One of the first things people want to know is, “Why another version of Ultimate Werewolf?” After all, the game has been around since 2007, and has gone through three iterations already. What else could be done with it?
It turns out, quite a bit! Since the last edition was published back in 2015, we’ve listened to what customers liked, what they didn’t like, and what they’d like to see in the future. Here’s what players and moderators want:
1. Better artwork
That was the blueprint for Ultimate Werewolf Extreme, which is on Kickstarter right now, and will be shipping in 2021.
The biggest project by far was the artwork, so early in 2018 I started the process of finding exceptional artists, and found two of them: Simon Aan, who had just finished up work for us on Ultimate Werewolf Legacy, and Christine Mitzuk, who has done some incredible fantasy artwork. I tasked Christine with doing the bulk of the work, and over the past two years she’s created more than 80 new role illustrations, as well as additional items, like background and cover art. The Legacy game ended up having a lot of artwork that didn’t make it into the game (such is the process of playtesting legacy games), so we had a head start with Simon, who was put to work primarily on new roles. The end result is the most amazing artwork you’ll find in any social deduction game to date, so much so that we’re providing a complete additional set of tarot cards that really show off the artwork to backers of the Super Collector’s Edition of Ultimate Werewolf Extreme.
The Pacifist from Ultimate Werewolf Deluxe, by Sanjana Baijnath, 2014
The Pacifist from Ultimate Werewolf Extreme, by Christine Mitzuk, 2020
Balancing games for experienced players and moderators was much more difficult. Fortunately, there’s a huge community of Ultimate Werewolf players who are willing to offer their help and expertise. In particular, Aaron Newman, who runs the world’s largest Ultimate Werewolf meetup group, with over 1000 members, was eager to jump in and help. He developed a new method of game balancing that is focused more on how much information each of the roles provide to the village team, as opposed to the standard “role balance” values that we’ve always used. This new method keeps the balance of games as the primary focus when setting up a deck, and has resulted in tons of games coming down to 5 or fewer players before a team reaches their winning conditions. In addition, Aaron also designed several new roles, as well as creating more “balanced” versions of existing roles. Finally, Aaron came up with additional rules that further balance games, such as Celebration, which happens the night after the players eliminate a wolf during the day; that night, the village team takes the night off from using their special powers and relaxes, giving the wolf team a chance to catch up.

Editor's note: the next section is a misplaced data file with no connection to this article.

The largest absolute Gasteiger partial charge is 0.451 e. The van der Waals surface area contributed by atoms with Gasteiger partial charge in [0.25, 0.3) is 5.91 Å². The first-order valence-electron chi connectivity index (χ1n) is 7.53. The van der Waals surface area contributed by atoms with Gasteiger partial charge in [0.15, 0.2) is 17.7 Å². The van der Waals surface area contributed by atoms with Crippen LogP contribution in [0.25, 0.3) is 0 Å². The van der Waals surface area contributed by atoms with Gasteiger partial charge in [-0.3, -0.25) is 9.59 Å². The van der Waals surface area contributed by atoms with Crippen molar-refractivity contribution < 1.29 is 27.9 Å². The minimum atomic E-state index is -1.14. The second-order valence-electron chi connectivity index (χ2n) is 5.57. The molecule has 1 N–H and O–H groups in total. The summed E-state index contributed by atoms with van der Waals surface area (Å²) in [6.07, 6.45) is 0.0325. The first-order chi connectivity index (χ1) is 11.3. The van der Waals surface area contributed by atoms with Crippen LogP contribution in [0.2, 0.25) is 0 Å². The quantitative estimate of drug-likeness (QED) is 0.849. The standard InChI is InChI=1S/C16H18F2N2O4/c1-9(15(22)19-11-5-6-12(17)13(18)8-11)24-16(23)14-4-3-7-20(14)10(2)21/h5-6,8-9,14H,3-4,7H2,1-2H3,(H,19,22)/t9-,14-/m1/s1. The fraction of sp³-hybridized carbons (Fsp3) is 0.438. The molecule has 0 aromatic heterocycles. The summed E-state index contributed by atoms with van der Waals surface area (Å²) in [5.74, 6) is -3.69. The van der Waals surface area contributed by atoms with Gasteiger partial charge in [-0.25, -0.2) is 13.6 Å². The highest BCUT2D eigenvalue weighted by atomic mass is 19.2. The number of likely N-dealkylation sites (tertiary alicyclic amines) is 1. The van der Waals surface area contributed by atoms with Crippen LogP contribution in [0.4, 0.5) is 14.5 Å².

Adding more roles to Ultimate Werewolf seems like overkills; after all, there were about 75 roles in the 2015 edition, if you include expansion roles. But there are all sorts of great roles added to Extreme, with the standout role probably being the Illuminati, which is an independent role that learns everyone’s role on the first night of the game, and then wins simply by staying in the game until there are 3 or fewer players left. Having all of that information is incredibly powerful, but using that information is high risk, because it’s in everyone else’s interest to eliminate the Illuminati before the end of the game. It’s tricky to play well, but super satisfying to pull off. In a way, it’s the equivalent of the Tanner in the One Night Ultimate Werewolf series; except in this case you have to pretend you don’t know anything while secretly puppet mastering all of the other players.
While the aforementioned items are all great additions to the game, the one that will probably have the greatest long term impact is the new Moderator app. This app does triple duty by helping to configure new decks of roles based on player count, assisting with managing players, and then walking you through each step of each game, ensuring that you won’t make any mistakes or forget any important steps along the way.
The technically advanced app includes automatic player and role scanning, which allows the moderator to hold his phone in a front of a player and by scanning the back of their card, put their role into the app, and automatically tie it to their face and their name. It takes a fraction of the time that Moderators had to spend in the past, allowing them to to skip the long first night of writing down player’s names, and letting them focus on the game and interacting with the players more.
There are also lots of other little things that were added to the game, such as cool player items, a wealth of info integrated directly into the card artwork, and totally rewritten and revised rules. Backing the Kickstarter gets you a whole bunch of special things, like 3D mini’s of the player items, a full size warning sign, custom card sleeves, and even polarized card inserts. We couldn’t be more excited to bring this entirely new Ultimate Werewolf game to you!